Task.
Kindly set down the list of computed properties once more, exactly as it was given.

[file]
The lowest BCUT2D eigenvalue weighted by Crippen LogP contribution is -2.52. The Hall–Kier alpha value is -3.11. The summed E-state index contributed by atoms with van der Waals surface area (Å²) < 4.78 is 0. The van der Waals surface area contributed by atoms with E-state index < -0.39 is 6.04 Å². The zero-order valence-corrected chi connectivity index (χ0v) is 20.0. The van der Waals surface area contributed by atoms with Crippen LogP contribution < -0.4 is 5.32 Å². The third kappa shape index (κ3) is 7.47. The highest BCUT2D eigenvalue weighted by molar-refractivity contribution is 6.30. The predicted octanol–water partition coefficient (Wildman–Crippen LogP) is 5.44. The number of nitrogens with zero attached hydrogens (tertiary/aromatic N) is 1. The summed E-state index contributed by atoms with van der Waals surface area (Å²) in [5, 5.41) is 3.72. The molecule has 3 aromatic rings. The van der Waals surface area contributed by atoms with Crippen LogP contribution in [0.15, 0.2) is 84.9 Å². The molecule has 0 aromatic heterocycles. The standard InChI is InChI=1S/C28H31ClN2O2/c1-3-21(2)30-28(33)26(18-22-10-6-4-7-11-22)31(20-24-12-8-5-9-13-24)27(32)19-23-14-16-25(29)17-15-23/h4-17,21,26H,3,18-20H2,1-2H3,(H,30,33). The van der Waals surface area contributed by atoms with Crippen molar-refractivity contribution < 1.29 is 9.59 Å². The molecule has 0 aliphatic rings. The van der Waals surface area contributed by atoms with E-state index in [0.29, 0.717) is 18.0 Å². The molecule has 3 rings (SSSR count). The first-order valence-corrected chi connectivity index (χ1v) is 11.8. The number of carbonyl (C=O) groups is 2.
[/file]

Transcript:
The lowest BCUT2D eigenvalue weighted by Crippen LogP contribution is -2.52. The Hall–Kier alpha value is -3.11. The summed E-state index contributed by atoms with van der Waals surface area (Å²) < 4.78 is 0. The van der Waals surface area contributed by atoms with E-state index < -0.39 is 6.04 Å². The zero-order valence-corrected chi connectivity index (χ0v) is 20.0. The van der Waals surface area contributed by atoms with Crippen LogP contribution < -0.4 is 5.32 Å². The third kappa shape index (κ3) is 7.47. The highest BCUT2D eigenvalue weighted by molar-refractivity contribution is 6.30. The predicted octanol–water partition coefficient (Wildman–Crippen LogP) is 5.44. The number of nitrogens with zero attached hydrogens (tertiary/aromatic N) is 1. The summed E-state index contributed by atoms with van der Waals surface area (Å²) in [5, 5.41) is 3.72. The molecule has 3 aromatic rings. The van der Waals surface area contributed by atoms with Crippen LogP contribution in [0.15, 0.2) is 84.9 Å². The molecule has 0 aromatic heterocycles. The standard InChI is InChI=1S/C28H31ClN2O2/c1-3-21(2)30-28(33)26(18-22-10-6-4-7-11-22)31(20-24-12-8-5-9-13-24)27(32)19-23-14-16-25(29)17-15-23/h4-17,21,26H,3,18-20H2,1-2H3,(H,30,33). The van der Waals surface area contributed by atoms with Crippen molar-refractivity contribution < 1.29 is 9.59 Å². The molecule has 0 aliphatic rings. The van der Waals surface area contributed by atoms with E-state index in [0.29, 0.717) is 18.0 Å². The molecule has 3 rings (SSSR count). The first-order valence-corrected chi connectivity index (χ1v) is 11.8. The number of carbonyl (C=O) groups is 2.